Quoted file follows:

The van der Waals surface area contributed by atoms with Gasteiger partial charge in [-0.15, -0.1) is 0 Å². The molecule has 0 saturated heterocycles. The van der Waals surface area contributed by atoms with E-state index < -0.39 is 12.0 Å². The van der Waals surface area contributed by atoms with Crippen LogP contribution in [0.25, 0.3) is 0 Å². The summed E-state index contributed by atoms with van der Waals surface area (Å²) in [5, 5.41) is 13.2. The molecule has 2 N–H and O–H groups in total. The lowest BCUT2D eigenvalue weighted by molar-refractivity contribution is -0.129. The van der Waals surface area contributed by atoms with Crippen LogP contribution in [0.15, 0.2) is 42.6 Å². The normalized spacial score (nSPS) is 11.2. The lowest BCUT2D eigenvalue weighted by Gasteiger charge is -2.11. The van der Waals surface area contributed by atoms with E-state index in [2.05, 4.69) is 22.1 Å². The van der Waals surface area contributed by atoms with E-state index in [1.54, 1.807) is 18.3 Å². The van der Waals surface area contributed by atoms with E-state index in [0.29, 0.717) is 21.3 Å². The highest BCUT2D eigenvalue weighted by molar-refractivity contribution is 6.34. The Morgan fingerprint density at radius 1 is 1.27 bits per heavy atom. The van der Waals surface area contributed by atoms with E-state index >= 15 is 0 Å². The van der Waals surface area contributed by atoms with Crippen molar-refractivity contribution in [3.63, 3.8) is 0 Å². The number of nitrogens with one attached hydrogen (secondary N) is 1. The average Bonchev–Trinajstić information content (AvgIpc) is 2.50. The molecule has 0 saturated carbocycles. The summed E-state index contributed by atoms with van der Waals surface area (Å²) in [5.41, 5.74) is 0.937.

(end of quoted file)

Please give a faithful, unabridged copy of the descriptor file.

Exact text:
The van der Waals surface area contributed by atoms with Gasteiger partial charge in [-0.15, -0.1) is 0 Å². The molecule has 0 saturated heterocycles. The van der Waals surface area contributed by atoms with E-state index < -0.39 is 12.0 Å². The van der Waals surface area contributed by atoms with Crippen LogP contribution in [0.25, 0.3) is 0 Å². The summed E-state index contributed by atoms with van der Waals surface area (Å²) in [5, 5.41) is 13.2. The molecule has 2 N–H and O–H groups in total. The lowest BCUT2D eigenvalue weighted by molar-refractivity contribution is -0.129. The van der Waals surface area contributed by atoms with Crippen LogP contribution in [0.15, 0.2) is 42.6 Å². The normalized spacial score (nSPS) is 11.2. The lowest BCUT2D eigenvalue weighted by Gasteiger charge is -2.11. The van der Waals surface area contributed by atoms with E-state index in [2.05, 4.69) is 22.1 Å². The van der Waals surface area contributed by atoms with E-state index in [1.54, 1.807) is 18.3 Å². The van der Waals surface area contributed by atoms with E-state index in [0.29, 0.717) is 21.3 Å². The highest BCUT2D eigenvalue weighted by molar-refractivity contribution is 6.34. The Morgan fingerprint density at radius 1 is 1.27 bits per heavy atom. The van der Waals surface area contributed by atoms with E-state index >= 15 is 0 Å². The van der Waals surface area contributed by atoms with Crippen molar-refractivity contribution in [3.63, 3.8) is 0 Å². The number of nitrogens with one attached hydrogen (secondary N) is 1. The average Bonchev–Trinajstić information content (AvgIpc) is 2.50. The molecule has 0 saturated carbocycles. The summed E-state index contributed by atoms with van der Waals surface area (Å²) in [5.41, 5.74) is 0.937.